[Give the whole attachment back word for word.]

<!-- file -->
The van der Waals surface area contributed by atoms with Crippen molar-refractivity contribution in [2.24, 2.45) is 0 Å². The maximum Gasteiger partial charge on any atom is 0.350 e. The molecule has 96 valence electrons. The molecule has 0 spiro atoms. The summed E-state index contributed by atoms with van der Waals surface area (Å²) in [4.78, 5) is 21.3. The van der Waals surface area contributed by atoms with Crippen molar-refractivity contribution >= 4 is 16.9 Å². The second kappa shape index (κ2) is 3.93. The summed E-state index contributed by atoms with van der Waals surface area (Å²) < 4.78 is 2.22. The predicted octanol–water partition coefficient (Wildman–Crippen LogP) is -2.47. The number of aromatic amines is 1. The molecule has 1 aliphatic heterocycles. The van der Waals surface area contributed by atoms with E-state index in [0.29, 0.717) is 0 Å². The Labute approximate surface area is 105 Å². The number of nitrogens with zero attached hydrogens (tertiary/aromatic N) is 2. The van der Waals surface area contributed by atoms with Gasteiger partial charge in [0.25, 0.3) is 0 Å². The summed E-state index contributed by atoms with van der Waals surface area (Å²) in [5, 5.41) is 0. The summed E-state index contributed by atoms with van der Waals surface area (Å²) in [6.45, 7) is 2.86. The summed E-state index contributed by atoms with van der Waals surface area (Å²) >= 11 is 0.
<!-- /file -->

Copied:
The van der Waals surface area contributed by atoms with Crippen molar-refractivity contribution in [2.24, 2.45) is 0 Å². The maximum Gasteiger partial charge on any atom is 0.350 e. The molecule has 96 valence electrons. The molecule has 0 spiro atoms. The summed E-state index contributed by atoms with van der Waals surface area (Å²) in [4.78, 5) is 21.3. The van der Waals surface area contributed by atoms with Crippen molar-refractivity contribution >= 4 is 16.9 Å². The second kappa shape index (κ2) is 3.93. The summed E-state index contributed by atoms with van der Waals surface area (Å²) < 4.78 is 2.22. The predicted octanol–water partition coefficient (Wildman–Crippen LogP) is -2.47. The number of aromatic amines is 1. The molecule has 1 aliphatic heterocycles. The van der Waals surface area contributed by atoms with E-state index in [0.29, 0.717) is 0 Å². The Labute approximate surface area is 105 Å². The number of nitrogens with zero attached hydrogens (tertiary/aromatic N) is 2. The van der Waals surface area contributed by atoms with Gasteiger partial charge in [0.25, 0.3) is 0 Å². The summed E-state index contributed by atoms with van der Waals surface area (Å²) in [5, 5.41) is 0. The summed E-state index contributed by atoms with van der Waals surface area (Å²) in [6.45, 7) is 2.86. The summed E-state index contributed by atoms with van der Waals surface area (Å²) >= 11 is 0.